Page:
July 30, 2018, by Bloomberg News
BMW AG and Daimler AG are facing more pain in China after higher tariffs on U.S.-imported cars force price hikes and consumers hold back on their next purchase.
BMW, which like Daimler AG ships U.S.-made sport utility vehicles to China, said on Sunday it will join Tesla Inc. in raising prices in the Asian country. The steeper charges are a result of China’s decision to boost tariffs to 40 percent on July 6, part of a tit-for-tat trade war with the U.S. China almost simultaneously cut import duties for cars from everywhere else, creating whiplash for manufacturers as well as consumers.
U.S. carmakers without China plants (Tesla) or those making U.S.-China shipments as well as importing a significant portion of their sales (Daimler, BMW, Fiat) are feeling the most pain from the new landscape. As a result, carmakers have stepped up efforts make more cars locally. Tesla is looking to invest more in the world’s biggest auto market with a planned a factory near Shanghai. BMW is angling for majority control of its Chinese auto venture, while Daimler has said they’d consider assembly of cars from knock-down kits, a common practice to avoid tariffs.
If the trade war persists, carmakers will change where they make vehicles, said John Zeng, Asia managing director of forecaster LMC Automotive, noting a BMW assembly facility in Thailand. “If BMW and Mercedes see the price raise will affect their sales, they will change the manufacturing location.”
On Sunday, BMW said it would increase suggested retail prices for X5 and X6 models, built in Spartanburg, South Carolina, by 4 percent to 7 percent in China. Tesla raised prices for its Model S and Model X earlier this month. With the higher prices, an X5 sells for about the equivalent of $107,000 in China, according to the company’s Chinese website.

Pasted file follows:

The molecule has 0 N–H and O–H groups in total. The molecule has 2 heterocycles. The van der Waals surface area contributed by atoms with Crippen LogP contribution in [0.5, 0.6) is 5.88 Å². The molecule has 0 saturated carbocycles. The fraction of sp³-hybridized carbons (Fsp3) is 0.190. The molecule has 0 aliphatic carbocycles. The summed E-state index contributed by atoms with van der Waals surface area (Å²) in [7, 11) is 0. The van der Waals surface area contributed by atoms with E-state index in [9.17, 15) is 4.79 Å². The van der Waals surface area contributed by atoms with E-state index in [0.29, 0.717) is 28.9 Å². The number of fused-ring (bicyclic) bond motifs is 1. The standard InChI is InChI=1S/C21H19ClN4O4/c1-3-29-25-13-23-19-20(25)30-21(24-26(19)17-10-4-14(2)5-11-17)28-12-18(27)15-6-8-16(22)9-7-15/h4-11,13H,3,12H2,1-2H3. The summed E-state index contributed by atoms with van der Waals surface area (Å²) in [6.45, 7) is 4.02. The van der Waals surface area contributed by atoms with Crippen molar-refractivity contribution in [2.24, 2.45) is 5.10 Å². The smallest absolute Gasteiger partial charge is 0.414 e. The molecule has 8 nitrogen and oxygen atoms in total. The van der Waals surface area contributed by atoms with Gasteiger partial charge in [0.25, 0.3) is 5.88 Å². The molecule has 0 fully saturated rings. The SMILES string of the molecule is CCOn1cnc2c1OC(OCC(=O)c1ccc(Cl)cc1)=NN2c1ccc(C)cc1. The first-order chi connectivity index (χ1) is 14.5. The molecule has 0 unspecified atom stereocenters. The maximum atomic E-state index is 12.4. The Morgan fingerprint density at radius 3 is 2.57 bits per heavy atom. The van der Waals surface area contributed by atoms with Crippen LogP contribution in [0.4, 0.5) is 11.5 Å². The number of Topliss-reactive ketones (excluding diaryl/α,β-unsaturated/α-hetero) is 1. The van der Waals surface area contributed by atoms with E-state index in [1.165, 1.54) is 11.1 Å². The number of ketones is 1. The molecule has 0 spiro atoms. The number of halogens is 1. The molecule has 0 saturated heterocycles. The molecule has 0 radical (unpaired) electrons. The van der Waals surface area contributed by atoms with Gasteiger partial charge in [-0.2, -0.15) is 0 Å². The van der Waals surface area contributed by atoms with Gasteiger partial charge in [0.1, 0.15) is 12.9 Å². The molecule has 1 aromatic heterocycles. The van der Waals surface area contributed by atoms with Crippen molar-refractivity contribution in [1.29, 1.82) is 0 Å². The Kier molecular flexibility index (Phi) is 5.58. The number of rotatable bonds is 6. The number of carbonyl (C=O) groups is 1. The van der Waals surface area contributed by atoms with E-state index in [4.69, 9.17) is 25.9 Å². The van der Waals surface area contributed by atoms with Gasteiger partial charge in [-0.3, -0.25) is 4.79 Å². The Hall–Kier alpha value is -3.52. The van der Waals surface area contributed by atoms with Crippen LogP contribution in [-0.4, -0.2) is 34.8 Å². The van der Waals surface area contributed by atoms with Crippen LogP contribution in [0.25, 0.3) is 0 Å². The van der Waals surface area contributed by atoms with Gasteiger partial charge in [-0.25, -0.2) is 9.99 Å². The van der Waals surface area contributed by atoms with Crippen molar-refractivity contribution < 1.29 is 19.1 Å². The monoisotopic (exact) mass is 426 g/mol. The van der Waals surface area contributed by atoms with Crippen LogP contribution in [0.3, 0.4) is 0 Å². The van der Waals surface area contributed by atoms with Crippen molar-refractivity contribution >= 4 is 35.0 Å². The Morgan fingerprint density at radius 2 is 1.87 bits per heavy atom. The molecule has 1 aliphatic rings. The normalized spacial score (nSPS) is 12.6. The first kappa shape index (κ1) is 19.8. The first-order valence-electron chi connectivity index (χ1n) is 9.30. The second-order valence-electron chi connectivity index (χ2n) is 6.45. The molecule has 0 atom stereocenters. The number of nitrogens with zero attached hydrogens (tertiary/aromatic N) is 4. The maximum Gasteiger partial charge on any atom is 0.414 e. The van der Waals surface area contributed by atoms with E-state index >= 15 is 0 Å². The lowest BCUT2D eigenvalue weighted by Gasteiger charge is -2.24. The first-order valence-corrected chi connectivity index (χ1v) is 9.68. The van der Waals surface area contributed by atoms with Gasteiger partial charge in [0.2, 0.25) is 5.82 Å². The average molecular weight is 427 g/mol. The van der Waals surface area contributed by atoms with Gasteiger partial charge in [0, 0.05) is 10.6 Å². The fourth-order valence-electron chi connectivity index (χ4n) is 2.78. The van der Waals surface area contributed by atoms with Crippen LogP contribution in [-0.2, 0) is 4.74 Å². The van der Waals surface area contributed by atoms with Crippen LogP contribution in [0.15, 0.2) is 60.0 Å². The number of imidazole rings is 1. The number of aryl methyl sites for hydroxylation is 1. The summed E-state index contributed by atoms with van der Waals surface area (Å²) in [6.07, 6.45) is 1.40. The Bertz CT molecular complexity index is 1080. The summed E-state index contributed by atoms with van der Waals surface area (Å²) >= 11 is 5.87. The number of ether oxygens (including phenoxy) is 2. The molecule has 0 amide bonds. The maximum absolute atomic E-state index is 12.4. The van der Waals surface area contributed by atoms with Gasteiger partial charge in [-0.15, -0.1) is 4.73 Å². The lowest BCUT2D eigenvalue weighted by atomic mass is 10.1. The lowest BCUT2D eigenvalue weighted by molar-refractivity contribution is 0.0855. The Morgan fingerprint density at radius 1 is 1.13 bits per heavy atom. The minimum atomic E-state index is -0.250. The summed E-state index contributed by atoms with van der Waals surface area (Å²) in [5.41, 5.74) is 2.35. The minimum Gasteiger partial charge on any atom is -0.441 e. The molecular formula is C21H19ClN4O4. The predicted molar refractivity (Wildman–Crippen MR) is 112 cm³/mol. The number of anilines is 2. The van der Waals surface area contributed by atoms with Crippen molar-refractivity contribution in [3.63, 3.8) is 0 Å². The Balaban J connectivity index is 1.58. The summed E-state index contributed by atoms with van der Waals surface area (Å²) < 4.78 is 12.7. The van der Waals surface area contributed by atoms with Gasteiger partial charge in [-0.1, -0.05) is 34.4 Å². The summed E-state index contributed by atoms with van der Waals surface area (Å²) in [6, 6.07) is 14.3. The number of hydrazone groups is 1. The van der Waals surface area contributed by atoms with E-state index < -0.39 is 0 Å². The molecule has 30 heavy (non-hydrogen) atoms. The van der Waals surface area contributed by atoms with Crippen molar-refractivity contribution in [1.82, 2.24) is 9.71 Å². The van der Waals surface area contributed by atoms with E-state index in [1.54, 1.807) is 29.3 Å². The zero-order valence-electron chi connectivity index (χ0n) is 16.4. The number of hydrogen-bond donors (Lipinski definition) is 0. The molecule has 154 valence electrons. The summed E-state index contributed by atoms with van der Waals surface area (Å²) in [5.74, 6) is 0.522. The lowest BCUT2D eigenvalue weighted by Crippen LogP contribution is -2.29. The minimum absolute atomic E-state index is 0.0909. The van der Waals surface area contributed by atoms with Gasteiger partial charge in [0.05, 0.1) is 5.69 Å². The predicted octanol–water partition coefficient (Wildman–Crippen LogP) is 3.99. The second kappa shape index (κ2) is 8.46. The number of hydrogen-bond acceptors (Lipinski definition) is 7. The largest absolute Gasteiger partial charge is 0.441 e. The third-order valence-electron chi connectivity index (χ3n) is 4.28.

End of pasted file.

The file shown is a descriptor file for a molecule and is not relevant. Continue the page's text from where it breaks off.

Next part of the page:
Daimler, importing cars like the GLE SUV from its Tuscaloosa plant in Alabama to China, wasn’t immediately able to comment. Ford Motor Co., maker of the Lincoln luxury vehicles, reiterated on Monday that it has no current plans to increase the sticker prices on its import line-up in China.
The tariff imbalances, coming suddenly after decades of the industry becoming more global last month prompted Daimler to warn of lower profits, moving first among major carmakers. The company last week reported a 30 percent slump in earnings, led by losses at its Mercedes-Benz Cars unit. Like Fiat Chrysler, it partly blamed consumers in China asking for price cuts even before a reduction in import duties to 15 percent from 25 percent from July 1.
Fiat, maker of the Jeep and Maserati brands, said sales in Asia contracted during the second quarter, even as it unveiled a the Jeep Grand Commander, built in China specifically for that market. The downturn, even if temporary, prompted the Italian-American company to cut its annual financial target. BMW, who also counts China as its biggest market, is due to report second-quarter earnings on Thursday.
“We believe 80 percent of the shortfall in demand is related to timing, consumer confusion, lower prices for sedans and higher charges for premium SUVs,” Arndt Ellinghorst, a London-based analyst with Evercore ISI said in a note. If tariffs were removed and more clarity emerged on pricing, China sales could bounce back very quickly, he said.